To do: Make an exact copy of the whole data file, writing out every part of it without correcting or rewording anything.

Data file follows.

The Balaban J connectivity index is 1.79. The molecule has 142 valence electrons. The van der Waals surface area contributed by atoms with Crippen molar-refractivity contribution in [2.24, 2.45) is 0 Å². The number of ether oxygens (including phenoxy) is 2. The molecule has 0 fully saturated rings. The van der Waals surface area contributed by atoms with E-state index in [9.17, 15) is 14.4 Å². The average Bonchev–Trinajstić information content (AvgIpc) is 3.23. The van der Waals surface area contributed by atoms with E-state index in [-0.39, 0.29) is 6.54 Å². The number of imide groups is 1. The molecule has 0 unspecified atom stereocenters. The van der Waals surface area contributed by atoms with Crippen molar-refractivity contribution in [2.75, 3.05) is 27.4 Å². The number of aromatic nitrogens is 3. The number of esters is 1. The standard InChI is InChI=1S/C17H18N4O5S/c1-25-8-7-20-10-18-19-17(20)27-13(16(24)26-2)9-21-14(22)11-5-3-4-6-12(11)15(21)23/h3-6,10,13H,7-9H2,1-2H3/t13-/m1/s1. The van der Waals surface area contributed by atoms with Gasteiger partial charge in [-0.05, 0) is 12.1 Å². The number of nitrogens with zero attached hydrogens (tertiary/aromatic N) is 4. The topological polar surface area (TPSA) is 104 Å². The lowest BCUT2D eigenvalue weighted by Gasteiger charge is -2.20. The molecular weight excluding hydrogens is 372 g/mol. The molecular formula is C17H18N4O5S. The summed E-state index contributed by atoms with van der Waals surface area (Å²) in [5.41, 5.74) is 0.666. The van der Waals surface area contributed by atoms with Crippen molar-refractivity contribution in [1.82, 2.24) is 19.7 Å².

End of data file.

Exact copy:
The Balaban J connectivity index is 1.79. The molecule has 142 valence electrons. The van der Waals surface area contributed by atoms with Crippen molar-refractivity contribution in [2.24, 2.45) is 0 Å². The number of ether oxygens (including phenoxy) is 2. The molecule has 0 fully saturated rings. The van der Waals surface area contributed by atoms with E-state index in [9.17, 15) is 14.4 Å². The average Bonchev–Trinajstić information content (AvgIpc) is 3.23. The van der Waals surface area contributed by atoms with E-state index in [-0.39, 0.29) is 6.54 Å². The number of imide groups is 1. The molecule has 0 unspecified atom stereocenters. The van der Waals surface area contributed by atoms with Crippen molar-refractivity contribution in [2.75, 3.05) is 27.4 Å². The number of aromatic nitrogens is 3. The number of esters is 1. The standard InChI is InChI=1S/C17H18N4O5S/c1-25-8-7-20-10-18-19-17(20)27-13(16(24)26-2)9-21-14(22)11-5-3-4-6-12(11)15(21)23/h3-6,10,13H,7-9H2,1-2H3/t13-/m1/s1. The van der Waals surface area contributed by atoms with Gasteiger partial charge in [-0.05, 0) is 12.1 Å². The number of nitrogens with zero attached hydrogens (tertiary/aromatic N) is 4. The topological polar surface area (TPSA) is 104 Å². The lowest BCUT2D eigenvalue weighted by Gasteiger charge is -2.20. The molecular weight excluding hydrogens is 372 g/mol. The molecular formula is C17H18N4O5S. The summed E-state index contributed by atoms with van der Waals surface area (Å²) in [5.41, 5.74) is 0.666. The van der Waals surface area contributed by atoms with Crippen molar-refractivity contribution in [1.82, 2.24) is 19.7 Å².